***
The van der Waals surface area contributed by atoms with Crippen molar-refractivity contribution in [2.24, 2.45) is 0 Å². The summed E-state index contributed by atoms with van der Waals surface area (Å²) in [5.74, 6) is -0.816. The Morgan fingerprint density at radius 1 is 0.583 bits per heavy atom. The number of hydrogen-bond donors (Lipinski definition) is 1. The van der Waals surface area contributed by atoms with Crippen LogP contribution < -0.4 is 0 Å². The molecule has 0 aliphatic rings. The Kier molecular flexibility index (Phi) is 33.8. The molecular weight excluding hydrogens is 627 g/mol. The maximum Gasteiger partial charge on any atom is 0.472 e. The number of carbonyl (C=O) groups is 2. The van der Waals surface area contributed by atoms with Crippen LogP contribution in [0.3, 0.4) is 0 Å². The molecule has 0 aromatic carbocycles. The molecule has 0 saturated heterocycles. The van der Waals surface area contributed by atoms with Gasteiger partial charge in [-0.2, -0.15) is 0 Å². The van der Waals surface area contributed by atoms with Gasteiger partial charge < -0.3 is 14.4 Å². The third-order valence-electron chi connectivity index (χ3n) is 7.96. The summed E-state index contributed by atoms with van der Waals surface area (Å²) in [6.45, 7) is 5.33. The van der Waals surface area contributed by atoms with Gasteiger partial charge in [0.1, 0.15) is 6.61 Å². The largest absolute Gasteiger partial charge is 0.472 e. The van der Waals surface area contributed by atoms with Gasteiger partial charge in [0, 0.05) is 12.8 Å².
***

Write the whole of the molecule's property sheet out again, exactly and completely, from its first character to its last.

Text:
The van der Waals surface area contributed by atoms with Crippen molar-refractivity contribution in [2.24, 2.45) is 0 Å². The summed E-state index contributed by atoms with van der Waals surface area (Å²) in [5.74, 6) is -0.816. The Morgan fingerprint density at radius 1 is 0.583 bits per heavy atom. The number of hydrogen-bond donors (Lipinski definition) is 1. The van der Waals surface area contributed by atoms with Crippen LogP contribution < -0.4 is 0 Å². The molecule has 0 aliphatic rings. The Kier molecular flexibility index (Phi) is 33.8. The molecular weight excluding hydrogens is 627 g/mol. The maximum Gasteiger partial charge on any atom is 0.472 e. The number of carbonyl (C=O) groups is 2. The van der Waals surface area contributed by atoms with Crippen LogP contribution in [0.3, 0.4) is 0 Å². The molecule has 0 aromatic carbocycles. The molecule has 0 saturated heterocycles. The van der Waals surface area contributed by atoms with Gasteiger partial charge in [-0.2, -0.15) is 0 Å². The van der Waals surface area contributed by atoms with Gasteiger partial charge < -0.3 is 14.4 Å². The third-order valence-electron chi connectivity index (χ3n) is 7.96. The summed E-state index contributed by atoms with van der Waals surface area (Å²) in [6.45, 7) is 5.33. The van der Waals surface area contributed by atoms with Gasteiger partial charge in [0.1, 0.15) is 6.61 Å². The largest absolute Gasteiger partial charge is 0.472 e. The van der Waals surface area contributed by atoms with Gasteiger partial charge in [0, 0.05) is 12.8 Å².